Monday, April 4


Nathan Newman argues that the filibuster benefits conservatives more than progressives.

That might be true, but the constitution is not about favoring one point of view over another. It is about protecting the rights of minorities from the tyranny of the majority. This country is based upon a system of "majority rule, minority rights," not simply "majority rule," under which such a majority could deny basic rights to a whole class of citizens. There's a good simple tutorial on the principle here.

Bill Press:

Before exercising his "nuclear option," however, Frist should learn a lesson from Iraq. Georgia's Freshman Sen. Johnny Isakson recently returned from Iraq, where he asked Kurdish leaders if they were worried about being outvoted in a Shiite-dominated National Assembly. Oh no, they told him. They'd borrowed a secret weapon from the United States: the filibuster.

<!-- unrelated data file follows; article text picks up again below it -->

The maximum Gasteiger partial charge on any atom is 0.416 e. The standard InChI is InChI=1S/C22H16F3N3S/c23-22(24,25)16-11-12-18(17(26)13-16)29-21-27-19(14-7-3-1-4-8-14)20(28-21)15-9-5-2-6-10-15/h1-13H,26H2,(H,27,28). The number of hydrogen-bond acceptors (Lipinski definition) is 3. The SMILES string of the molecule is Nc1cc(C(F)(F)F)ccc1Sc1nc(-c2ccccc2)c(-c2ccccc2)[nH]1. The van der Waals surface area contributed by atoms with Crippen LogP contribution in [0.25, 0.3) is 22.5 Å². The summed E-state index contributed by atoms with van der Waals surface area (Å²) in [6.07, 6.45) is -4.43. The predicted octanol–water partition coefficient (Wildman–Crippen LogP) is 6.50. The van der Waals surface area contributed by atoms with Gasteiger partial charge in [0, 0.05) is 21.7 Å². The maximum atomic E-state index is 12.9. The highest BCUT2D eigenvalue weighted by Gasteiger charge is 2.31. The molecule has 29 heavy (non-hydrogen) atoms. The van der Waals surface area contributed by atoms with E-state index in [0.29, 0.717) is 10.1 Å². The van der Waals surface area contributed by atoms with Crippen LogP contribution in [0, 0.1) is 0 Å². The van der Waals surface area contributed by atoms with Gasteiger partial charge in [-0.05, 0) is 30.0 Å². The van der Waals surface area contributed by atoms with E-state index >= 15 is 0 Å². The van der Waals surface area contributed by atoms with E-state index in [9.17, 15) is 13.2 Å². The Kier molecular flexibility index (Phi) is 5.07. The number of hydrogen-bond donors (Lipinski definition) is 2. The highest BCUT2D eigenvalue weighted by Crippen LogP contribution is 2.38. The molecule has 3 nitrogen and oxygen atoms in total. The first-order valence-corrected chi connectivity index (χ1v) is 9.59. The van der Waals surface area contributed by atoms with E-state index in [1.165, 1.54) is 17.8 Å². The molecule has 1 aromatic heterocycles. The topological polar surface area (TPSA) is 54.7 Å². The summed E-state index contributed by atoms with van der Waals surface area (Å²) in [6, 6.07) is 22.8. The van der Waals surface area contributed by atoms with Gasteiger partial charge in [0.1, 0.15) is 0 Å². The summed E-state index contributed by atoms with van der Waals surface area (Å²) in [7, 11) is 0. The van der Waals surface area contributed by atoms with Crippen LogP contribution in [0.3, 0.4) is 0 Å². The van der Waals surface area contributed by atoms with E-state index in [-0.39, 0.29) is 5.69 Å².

"If there were ever a reason for optimism about giving more aid to Iraq," Isakson said on the Senate floor, "it is one of their minority leaders proudly stating one of the pillars and principles of our government as the way they would ensure that the majority never overran the minority."

If it's good enough for Iraq, it's good enough for the United States. Long live the filibuster.

Some day soon, I hope, Democrats will again be the majority party. Even then the principle holds. We are NOT the party of political expediency; we ARE a party of principle.


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